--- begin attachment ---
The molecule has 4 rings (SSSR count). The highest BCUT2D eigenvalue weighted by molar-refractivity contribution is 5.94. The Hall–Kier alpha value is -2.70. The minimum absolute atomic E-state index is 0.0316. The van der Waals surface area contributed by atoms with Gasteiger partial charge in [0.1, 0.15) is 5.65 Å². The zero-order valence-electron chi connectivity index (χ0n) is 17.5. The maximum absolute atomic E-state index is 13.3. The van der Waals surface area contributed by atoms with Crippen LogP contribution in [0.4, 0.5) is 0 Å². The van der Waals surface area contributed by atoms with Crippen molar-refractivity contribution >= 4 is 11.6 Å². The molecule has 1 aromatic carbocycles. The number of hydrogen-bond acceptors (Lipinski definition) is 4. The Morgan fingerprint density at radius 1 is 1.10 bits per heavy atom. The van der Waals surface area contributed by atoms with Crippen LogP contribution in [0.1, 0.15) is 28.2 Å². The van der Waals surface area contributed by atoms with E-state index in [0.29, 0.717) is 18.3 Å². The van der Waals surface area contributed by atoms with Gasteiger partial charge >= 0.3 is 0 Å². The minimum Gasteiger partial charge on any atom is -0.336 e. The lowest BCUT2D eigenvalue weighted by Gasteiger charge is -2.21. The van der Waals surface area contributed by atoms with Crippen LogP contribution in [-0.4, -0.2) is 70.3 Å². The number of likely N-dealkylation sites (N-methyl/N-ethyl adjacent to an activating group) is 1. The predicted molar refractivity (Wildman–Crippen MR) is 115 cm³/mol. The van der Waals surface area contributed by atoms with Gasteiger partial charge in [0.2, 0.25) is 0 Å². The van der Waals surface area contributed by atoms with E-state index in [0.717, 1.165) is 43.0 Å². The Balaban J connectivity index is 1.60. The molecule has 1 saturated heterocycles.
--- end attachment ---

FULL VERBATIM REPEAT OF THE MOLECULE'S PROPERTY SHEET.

The molecule has 4 rings (SSSR count). The highest BCUT2D eigenvalue weighted by molar-refractivity contribution is 5.94. The Hall–Kier alpha value is -2.70. The minimum absolute atomic E-state index is 0.0316. The van der Waals surface area contributed by atoms with Gasteiger partial charge in [0.1, 0.15) is 5.65 Å². The zero-order valence-electron chi connectivity index (χ0n) is 17.5. The maximum absolute atomic E-state index is 13.3. The van der Waals surface area contributed by atoms with Crippen LogP contribution in [0.4, 0.5) is 0 Å². The van der Waals surface area contributed by atoms with Crippen molar-refractivity contribution >= 4 is 11.6 Å². The molecule has 1 aromatic carbocycles. The number of hydrogen-bond acceptors (Lipinski definition) is 4. The Morgan fingerprint density at radius 1 is 1.10 bits per heavy atom. The van der Waals surface area contributed by atoms with Crippen LogP contribution in [0.1, 0.15) is 28.2 Å². The van der Waals surface area contributed by atoms with E-state index in [0.29, 0.717) is 18.3 Å². The van der Waals surface area contributed by atoms with Gasteiger partial charge >= 0.3 is 0 Å². The minimum Gasteiger partial charge on any atom is -0.336 e. The lowest BCUT2D eigenvalue weighted by Gasteiger charge is -2.21. The van der Waals surface area contributed by atoms with Crippen LogP contribution in [-0.4, -0.2) is 70.3 Å². The number of likely N-dealkylation sites (N-methyl/N-ethyl adjacent to an activating group) is 1. The predicted molar refractivity (Wildman–Crippen MR) is 115 cm³/mol. The van der Waals surface area contributed by atoms with Gasteiger partial charge in [0.2, 0.25) is 0 Å². The van der Waals surface area contributed by atoms with E-state index in [0.717, 1.165) is 43.0 Å². The Balaban J connectivity index is 1.60. The molecule has 1 saturated heterocycles.